He imagined connecting a heavy weight to a light one and dropping them together. Now Aristotle’s theory makes two contradictory predictions:
The heavy weight should fall more slowly than normal, since the light weight now hinders it.
The heavy weight should fall more quickly than normal, since the two connected weights now form one very heavy object.
These can’t both be true, so Aristotle can’t be right. Instead the two weights must fall at the same rate.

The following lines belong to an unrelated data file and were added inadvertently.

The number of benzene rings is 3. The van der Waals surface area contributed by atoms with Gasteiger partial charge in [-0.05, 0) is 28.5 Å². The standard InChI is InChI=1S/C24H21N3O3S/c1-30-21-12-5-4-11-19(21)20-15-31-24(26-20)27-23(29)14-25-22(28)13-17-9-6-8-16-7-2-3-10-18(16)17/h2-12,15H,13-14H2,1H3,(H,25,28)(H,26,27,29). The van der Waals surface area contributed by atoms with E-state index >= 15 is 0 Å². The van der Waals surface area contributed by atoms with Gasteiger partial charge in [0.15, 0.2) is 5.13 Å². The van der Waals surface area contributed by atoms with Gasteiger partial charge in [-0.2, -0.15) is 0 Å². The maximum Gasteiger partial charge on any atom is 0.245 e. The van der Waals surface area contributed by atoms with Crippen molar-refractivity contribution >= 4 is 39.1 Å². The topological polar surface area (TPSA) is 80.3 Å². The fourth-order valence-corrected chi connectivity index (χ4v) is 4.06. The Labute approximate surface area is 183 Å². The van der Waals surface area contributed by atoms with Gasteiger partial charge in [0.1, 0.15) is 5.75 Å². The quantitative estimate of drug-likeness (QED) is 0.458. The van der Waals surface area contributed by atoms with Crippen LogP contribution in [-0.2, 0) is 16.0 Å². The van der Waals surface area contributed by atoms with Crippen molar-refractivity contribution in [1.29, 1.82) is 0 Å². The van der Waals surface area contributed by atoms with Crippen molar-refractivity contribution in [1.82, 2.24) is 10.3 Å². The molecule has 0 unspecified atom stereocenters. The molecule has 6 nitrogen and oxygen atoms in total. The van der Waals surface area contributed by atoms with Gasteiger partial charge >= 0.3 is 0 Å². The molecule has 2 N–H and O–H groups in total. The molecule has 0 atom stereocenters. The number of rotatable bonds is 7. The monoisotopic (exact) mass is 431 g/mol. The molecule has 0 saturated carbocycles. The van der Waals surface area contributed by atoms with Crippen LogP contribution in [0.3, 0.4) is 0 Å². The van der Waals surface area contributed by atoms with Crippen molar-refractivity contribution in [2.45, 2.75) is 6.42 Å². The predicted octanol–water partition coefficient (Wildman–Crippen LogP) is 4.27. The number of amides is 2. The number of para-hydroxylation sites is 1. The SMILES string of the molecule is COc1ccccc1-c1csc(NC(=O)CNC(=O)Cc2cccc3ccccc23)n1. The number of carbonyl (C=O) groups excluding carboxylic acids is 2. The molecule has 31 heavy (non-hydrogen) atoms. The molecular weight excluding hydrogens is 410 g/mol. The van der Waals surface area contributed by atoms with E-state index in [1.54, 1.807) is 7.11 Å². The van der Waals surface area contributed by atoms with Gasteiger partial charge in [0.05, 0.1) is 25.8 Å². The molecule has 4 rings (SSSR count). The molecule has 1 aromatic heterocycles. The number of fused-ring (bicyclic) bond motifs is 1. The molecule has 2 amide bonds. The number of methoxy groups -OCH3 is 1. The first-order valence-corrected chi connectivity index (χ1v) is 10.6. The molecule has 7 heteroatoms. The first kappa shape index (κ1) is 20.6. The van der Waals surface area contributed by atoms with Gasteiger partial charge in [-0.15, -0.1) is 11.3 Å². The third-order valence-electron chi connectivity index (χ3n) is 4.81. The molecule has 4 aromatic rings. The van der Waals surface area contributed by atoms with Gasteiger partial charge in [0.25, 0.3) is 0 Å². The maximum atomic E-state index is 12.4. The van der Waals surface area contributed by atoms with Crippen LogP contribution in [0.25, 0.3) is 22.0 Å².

At the end of the final Apollo 15 moon walk, astronaut David Scott dropped a geologic hammer and a feather simultaneously, to test this idea without air resistance. Both hit the surface simultaneously. Mission controller Joe Allen wrote that this was “reassuring, considering both the number of viewers that witnessed the experiment and the fact that the homeward journey was based critically on the validity of the particular theory being tested.”
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